Working paper Open Access
Analysis preceding and developed for Aotearoa New Zealand’s Te Ara Paerangi Future Pathways Green Paper Consultation can be combined with a systems perspective to suggest Aotearoa’s Research, Science and Innovation (RSI) system does not prioritise or respond as well as it should, and lacks coordinated strategies to address major issues. How can we assess concerns that potentially successful ideas and innovation are being stopped unnecessarily at systemic barriers, which could be removed in the current push for systemic reform?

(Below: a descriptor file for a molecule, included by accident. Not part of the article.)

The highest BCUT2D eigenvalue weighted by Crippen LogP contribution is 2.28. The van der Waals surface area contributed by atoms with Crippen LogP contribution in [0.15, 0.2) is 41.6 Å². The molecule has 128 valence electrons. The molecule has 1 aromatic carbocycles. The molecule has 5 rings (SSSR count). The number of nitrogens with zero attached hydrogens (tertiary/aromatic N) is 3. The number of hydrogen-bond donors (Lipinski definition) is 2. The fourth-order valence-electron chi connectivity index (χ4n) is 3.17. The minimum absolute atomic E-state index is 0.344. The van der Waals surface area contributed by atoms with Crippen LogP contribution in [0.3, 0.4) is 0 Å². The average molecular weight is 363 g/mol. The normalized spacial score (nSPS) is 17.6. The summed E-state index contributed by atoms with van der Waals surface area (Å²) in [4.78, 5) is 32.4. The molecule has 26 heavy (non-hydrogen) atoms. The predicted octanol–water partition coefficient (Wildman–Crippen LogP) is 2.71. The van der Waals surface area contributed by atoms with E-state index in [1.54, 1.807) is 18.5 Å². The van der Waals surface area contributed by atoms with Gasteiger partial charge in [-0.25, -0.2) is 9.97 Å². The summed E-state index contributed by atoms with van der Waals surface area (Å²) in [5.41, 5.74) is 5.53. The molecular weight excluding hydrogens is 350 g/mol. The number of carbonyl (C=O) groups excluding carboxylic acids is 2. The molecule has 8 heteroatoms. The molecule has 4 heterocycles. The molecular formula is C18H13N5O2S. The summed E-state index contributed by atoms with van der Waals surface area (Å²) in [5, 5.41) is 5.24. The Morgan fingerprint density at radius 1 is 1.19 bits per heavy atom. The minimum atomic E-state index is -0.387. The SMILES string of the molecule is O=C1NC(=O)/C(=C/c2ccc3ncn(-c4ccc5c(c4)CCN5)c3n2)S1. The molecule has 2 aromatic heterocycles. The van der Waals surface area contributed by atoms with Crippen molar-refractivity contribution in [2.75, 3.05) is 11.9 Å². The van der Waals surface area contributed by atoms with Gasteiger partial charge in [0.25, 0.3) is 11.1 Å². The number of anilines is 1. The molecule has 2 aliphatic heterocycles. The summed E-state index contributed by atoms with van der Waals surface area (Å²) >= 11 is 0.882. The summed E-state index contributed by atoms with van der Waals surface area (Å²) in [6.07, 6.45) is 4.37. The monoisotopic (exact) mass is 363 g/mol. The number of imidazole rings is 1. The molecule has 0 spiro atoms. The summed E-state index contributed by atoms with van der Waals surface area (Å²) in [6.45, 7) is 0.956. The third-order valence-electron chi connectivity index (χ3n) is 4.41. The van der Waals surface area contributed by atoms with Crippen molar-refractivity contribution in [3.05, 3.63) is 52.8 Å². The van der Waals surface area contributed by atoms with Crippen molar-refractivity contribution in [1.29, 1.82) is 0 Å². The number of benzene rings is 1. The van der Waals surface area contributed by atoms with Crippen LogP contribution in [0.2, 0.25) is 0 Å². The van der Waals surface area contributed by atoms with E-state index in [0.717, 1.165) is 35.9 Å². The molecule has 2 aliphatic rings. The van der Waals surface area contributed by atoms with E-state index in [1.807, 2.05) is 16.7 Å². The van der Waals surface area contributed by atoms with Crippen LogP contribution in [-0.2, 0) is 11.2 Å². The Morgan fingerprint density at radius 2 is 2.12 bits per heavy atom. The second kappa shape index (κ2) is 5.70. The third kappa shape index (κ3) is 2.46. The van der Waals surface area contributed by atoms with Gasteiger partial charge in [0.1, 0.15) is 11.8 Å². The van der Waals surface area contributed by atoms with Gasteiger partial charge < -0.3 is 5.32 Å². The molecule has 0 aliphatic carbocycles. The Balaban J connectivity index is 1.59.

Ostrom’s eight principles for managing common pool resources provide a well-designed framework that can overcome the high level barriers, which may arise from hypercompetition and other dilemmas born out of the institutional structures and funding systems. There are at least three good options for implementing Ostrom’s principles in high level institutional and funding structures. These provide enabling conditions for ensuring that efforts to address workforce career issues, funding stability, and improved funding mechanisms lead to a more effective and responsive RSI system. A more compelling basis for enhanced funding levels, trust and self-organising prioritisation can come from: 1) a well-implemented base funding system, 2) implementation of Ostrom’s principles and values-driven approaches to rebuild trust, and 3) fellowships support that addresses the stress, connectivity and responsiveness issues currently observed.